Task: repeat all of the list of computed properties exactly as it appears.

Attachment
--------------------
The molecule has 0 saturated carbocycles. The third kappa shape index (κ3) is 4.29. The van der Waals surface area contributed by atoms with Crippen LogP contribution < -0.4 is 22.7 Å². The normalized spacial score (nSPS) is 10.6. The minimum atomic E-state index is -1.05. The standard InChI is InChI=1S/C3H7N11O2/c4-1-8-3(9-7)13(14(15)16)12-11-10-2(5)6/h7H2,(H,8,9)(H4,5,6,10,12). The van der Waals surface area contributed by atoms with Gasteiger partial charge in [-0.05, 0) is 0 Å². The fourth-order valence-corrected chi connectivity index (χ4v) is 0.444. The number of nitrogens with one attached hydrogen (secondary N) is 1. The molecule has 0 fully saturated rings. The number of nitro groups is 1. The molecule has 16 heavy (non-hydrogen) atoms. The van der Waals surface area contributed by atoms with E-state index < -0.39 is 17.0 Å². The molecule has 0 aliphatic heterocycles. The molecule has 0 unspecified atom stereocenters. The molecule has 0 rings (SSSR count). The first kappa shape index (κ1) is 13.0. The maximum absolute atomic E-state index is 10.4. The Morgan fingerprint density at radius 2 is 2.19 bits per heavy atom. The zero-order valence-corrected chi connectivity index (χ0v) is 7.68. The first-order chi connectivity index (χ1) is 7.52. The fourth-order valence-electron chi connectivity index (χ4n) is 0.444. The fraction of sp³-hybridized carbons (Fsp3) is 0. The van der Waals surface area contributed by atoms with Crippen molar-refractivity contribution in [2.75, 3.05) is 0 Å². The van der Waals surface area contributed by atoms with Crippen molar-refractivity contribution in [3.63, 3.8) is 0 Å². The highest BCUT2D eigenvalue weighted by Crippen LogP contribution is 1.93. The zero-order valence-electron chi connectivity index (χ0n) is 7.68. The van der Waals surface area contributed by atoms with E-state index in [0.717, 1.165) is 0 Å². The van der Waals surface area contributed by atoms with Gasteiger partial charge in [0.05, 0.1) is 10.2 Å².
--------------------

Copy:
The molecule has 0 saturated carbocycles. The third kappa shape index (κ3) is 4.29. The van der Waals surface area contributed by atoms with Crippen LogP contribution < -0.4 is 22.7 Å². The normalized spacial score (nSPS) is 10.6. The minimum atomic E-state index is -1.05. The standard InChI is InChI=1S/C3H7N11O2/c4-1-8-3(9-7)13(14(15)16)12-11-10-2(5)6/h7H2,(H,8,9)(H4,5,6,10,12). The van der Waals surface area contributed by atoms with Gasteiger partial charge in [-0.05, 0) is 0 Å². The fourth-order valence-corrected chi connectivity index (χ4v) is 0.444. The number of nitrogens with one attached hydrogen (secondary N) is 1. The molecule has 0 fully saturated rings. The number of nitro groups is 1. The molecule has 16 heavy (non-hydrogen) atoms. The van der Waals surface area contributed by atoms with E-state index < -0.39 is 17.0 Å². The molecule has 0 aliphatic heterocycles. The molecule has 0 unspecified atom stereocenters. The molecule has 0 rings (SSSR count). The first kappa shape index (κ1) is 13.0. The maximum absolute atomic E-state index is 10.4. The Morgan fingerprint density at radius 2 is 2.19 bits per heavy atom. The zero-order valence-corrected chi connectivity index (χ0v) is 7.68. The first-order chi connectivity index (χ1) is 7.52. The fourth-order valence-electron chi connectivity index (χ4n) is 0.444. The fraction of sp³-hybridized carbons (Fsp3) is 0. The van der Waals surface area contributed by atoms with Crippen molar-refractivity contribution in [2.75, 3.05) is 0 Å². The van der Waals surface area contributed by atoms with Crippen molar-refractivity contribution in [3.63, 3.8) is 0 Å². The highest BCUT2D eigenvalue weighted by Crippen LogP contribution is 1.93. The zero-order valence-electron chi connectivity index (χ0n) is 7.68. The van der Waals surface area contributed by atoms with E-state index in [0.717, 1.165) is 0 Å². The van der Waals surface area contributed by atoms with Gasteiger partial charge in [0.05, 0.1) is 10.2 Å².